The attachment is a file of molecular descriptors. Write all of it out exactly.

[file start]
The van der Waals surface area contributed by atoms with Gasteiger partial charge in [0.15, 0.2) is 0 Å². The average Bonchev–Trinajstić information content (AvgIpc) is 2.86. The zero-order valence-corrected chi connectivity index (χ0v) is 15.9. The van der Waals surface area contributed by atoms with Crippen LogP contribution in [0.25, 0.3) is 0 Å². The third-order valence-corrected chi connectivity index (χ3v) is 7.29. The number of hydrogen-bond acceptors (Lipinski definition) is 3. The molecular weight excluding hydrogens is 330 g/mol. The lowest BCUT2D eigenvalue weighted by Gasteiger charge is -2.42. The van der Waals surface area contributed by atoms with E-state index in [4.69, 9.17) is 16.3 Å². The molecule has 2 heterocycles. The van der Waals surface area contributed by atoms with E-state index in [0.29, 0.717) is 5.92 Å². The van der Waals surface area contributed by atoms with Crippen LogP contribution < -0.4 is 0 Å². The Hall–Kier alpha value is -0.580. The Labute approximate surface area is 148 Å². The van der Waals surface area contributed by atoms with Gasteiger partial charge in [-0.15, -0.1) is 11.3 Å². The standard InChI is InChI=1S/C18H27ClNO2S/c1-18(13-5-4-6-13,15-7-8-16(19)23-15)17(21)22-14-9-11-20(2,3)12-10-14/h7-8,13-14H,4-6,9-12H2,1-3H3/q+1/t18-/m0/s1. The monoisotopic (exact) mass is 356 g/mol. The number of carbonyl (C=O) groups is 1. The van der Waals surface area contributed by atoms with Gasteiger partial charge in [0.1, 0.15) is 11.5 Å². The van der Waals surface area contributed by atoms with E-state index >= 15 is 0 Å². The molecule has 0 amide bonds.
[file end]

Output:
The van der Waals surface area contributed by atoms with Gasteiger partial charge in [0.15, 0.2) is 0 Å². The average Bonchev–Trinajstić information content (AvgIpc) is 2.86. The zero-order valence-corrected chi connectivity index (χ0v) is 15.9. The van der Waals surface area contributed by atoms with Crippen LogP contribution in [0.25, 0.3) is 0 Å². The third-order valence-corrected chi connectivity index (χ3v) is 7.29. The number of hydrogen-bond acceptors (Lipinski definition) is 3. The molecular weight excluding hydrogens is 330 g/mol. The lowest BCUT2D eigenvalue weighted by Gasteiger charge is -2.42. The van der Waals surface area contributed by atoms with E-state index in [4.69, 9.17) is 16.3 Å². The molecule has 2 heterocycles. The van der Waals surface area contributed by atoms with E-state index in [0.29, 0.717) is 5.92 Å². The van der Waals surface area contributed by atoms with Crippen LogP contribution < -0.4 is 0 Å². The Hall–Kier alpha value is -0.580. The Labute approximate surface area is 148 Å². The van der Waals surface area contributed by atoms with Gasteiger partial charge in [-0.15, -0.1) is 11.3 Å². The standard InChI is InChI=1S/C18H27ClNO2S/c1-18(13-5-4-6-13,15-7-8-16(19)23-15)17(21)22-14-9-11-20(2,3)12-10-14/h7-8,13-14H,4-6,9-12H2,1-3H3/q+1/t18-/m0/s1. The monoisotopic (exact) mass is 356 g/mol. The number of carbonyl (C=O) groups is 1. The van der Waals surface area contributed by atoms with Gasteiger partial charge in [0.1, 0.15) is 11.5 Å². The van der Waals surface area contributed by atoms with E-state index >= 15 is 0 Å². The molecule has 0 amide bonds.